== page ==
3. Have a new after meal behavior. Are you used to having a cigarette at the end of every meal? Start getting up from the table as soon as you finish eating. Move to a different room or go outside for a while. Try taking a ten-minute walk after each meal.
4. Change where you shop. Where did you buy cigarettes? Don’t shop there–your brain associates it with buying cigarettes.
5. Spend time with non-smokers. If you’re in a social situation, there are probably both smokers and nonsmokers around. Try to keep your distance from the smokers so you won’t be tempted to bum a cigarette from someone. Stay with the non-smokers instead.
Keep a Positive Attitude
1. Focus on the moment. Don’t think about never smoking again. Just focus on not smoking right now. That’s all you need to do. Stay away from cigarettes right now.
2. Boost your confidence. Remember the difficult things you’ve done in the past. If you could overcome those challenges, you can handle this one, too. And if you can handle this one, then you can do anything.
3. Keep a journal. Write about how you’re feeling. Write down what you did to win over nicotine today.
4. Look at your list of reasons for quitting smoking. Write another copy of the list if you feel the urge to smoke. It will keep you busy until the urge passes.
5. Remind yourself that you are a nonsmoker. Practice saying, “I don’t smoke anymore.”
6. Visualize yourself as a healthier person. Picture your lungs becoming cleaner and the toxins in cigarette smoke leaving your body.
7. End each day by congratulating yourself on not smoking. It’s important to recognize your progress and celebrate it.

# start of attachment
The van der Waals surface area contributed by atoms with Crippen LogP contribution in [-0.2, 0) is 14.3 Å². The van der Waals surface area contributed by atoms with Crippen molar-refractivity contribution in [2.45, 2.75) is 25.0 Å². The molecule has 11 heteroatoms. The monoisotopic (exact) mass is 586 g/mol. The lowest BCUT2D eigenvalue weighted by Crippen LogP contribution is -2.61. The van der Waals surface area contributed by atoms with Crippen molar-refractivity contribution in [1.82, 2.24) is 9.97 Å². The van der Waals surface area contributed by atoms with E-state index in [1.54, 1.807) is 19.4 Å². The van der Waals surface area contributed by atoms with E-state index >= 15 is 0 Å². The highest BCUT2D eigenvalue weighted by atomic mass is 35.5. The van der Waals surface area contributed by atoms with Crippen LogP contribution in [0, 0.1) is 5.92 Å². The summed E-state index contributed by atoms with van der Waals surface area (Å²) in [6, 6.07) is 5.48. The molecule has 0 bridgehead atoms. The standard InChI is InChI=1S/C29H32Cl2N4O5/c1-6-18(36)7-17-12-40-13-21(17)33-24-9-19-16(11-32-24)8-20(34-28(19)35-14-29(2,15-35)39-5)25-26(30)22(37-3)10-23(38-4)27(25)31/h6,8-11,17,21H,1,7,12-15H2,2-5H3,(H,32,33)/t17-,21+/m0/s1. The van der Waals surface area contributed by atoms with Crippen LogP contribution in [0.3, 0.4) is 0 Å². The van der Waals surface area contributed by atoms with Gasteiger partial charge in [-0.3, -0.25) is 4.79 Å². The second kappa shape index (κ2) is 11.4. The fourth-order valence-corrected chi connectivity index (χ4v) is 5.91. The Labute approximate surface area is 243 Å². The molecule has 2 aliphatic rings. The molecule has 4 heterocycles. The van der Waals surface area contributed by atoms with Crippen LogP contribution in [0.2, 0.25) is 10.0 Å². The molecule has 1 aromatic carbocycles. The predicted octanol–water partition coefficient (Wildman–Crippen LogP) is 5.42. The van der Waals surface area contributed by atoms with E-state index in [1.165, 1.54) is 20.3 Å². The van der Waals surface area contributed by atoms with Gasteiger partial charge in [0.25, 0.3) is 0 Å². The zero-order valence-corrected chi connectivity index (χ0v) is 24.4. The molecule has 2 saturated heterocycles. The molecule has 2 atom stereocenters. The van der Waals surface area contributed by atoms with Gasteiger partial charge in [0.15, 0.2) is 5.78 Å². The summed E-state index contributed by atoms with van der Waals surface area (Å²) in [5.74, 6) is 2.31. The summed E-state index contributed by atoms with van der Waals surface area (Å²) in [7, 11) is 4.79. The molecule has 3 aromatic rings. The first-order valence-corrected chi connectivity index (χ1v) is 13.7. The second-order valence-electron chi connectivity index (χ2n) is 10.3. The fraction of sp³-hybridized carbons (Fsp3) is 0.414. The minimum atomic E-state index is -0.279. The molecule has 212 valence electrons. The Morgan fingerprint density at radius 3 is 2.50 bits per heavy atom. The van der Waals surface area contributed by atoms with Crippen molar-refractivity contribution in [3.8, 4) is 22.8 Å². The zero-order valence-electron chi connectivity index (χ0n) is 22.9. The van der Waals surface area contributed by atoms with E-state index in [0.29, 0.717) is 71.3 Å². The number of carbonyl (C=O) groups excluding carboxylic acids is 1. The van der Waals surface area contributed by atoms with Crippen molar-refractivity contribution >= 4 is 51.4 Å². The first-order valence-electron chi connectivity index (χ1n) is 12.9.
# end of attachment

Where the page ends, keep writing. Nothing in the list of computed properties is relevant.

Do Things That Make You Feel Good (Zen Quit Smoking Tips)
1. Get a massage. It relaxes your muscles, helps reduce tension and stress, and lifts your mood.
2. Get more sleep. Nicotine is a stimulant. When you smoke, your adrenal gland releases adrenaline. It speeds up your heart rate, which means more blood is supplied to your muscles and brain. You feel more alert and energetic.
Your body will adjust to the lower adrenaline levels, but it’s likely that you’ll feel tired at first. And stress is tiring, too. Be kind to yourself and allow yourself more time to sleep.
3. Take a yoga class. There are different types of yoga, but all involve controlled breathing and holding physical poses. Doing yoga can lower your blood pressure and heart rate and reduce stress and anxiety.
4. Learn to meditate. When you meditate, you focus your attention and relax your breathing. You can meditate while sitting quietly, perhaps with music playing. It helps to reduce stress and negative emotions.
5. Practice mindfulness. That means paying attention to what you’re thinking and feeling right this minute. Focus on your breathing, how your body feels, what you hear, and smell. It will help both your body and mind relax.
In a study, participants who used mindfulness techniques cut down 37% of their smoking
6. Think of your happy place. Imagine a place where you feel relaxed and safe. It might be a beach or garden, or someplace that’s special for you. Try to visualize all the details. Think about what you would hear, smell, and feel if you were there. This is another way of reducing stress and becoming calmer.
7. Calculate your savings. How much did you spend on a pack of cigarettes? Multiply that by the number of packs you smoked each day, and then figure out what you spent on cigarettes each month. Aren’t there other things you’d rather do with that money?
8. Give yourself a reward. You’ve earned it! Use some of the money you saved by not buying cigarettes. Buy yourself a piece of clothing or sports equipment, or something else that you’ve wanted.
9. Do something nice for someone else. Focus on other people, not on yourself. Doing a good deed will keep you busy, and it will probably make you happier, too.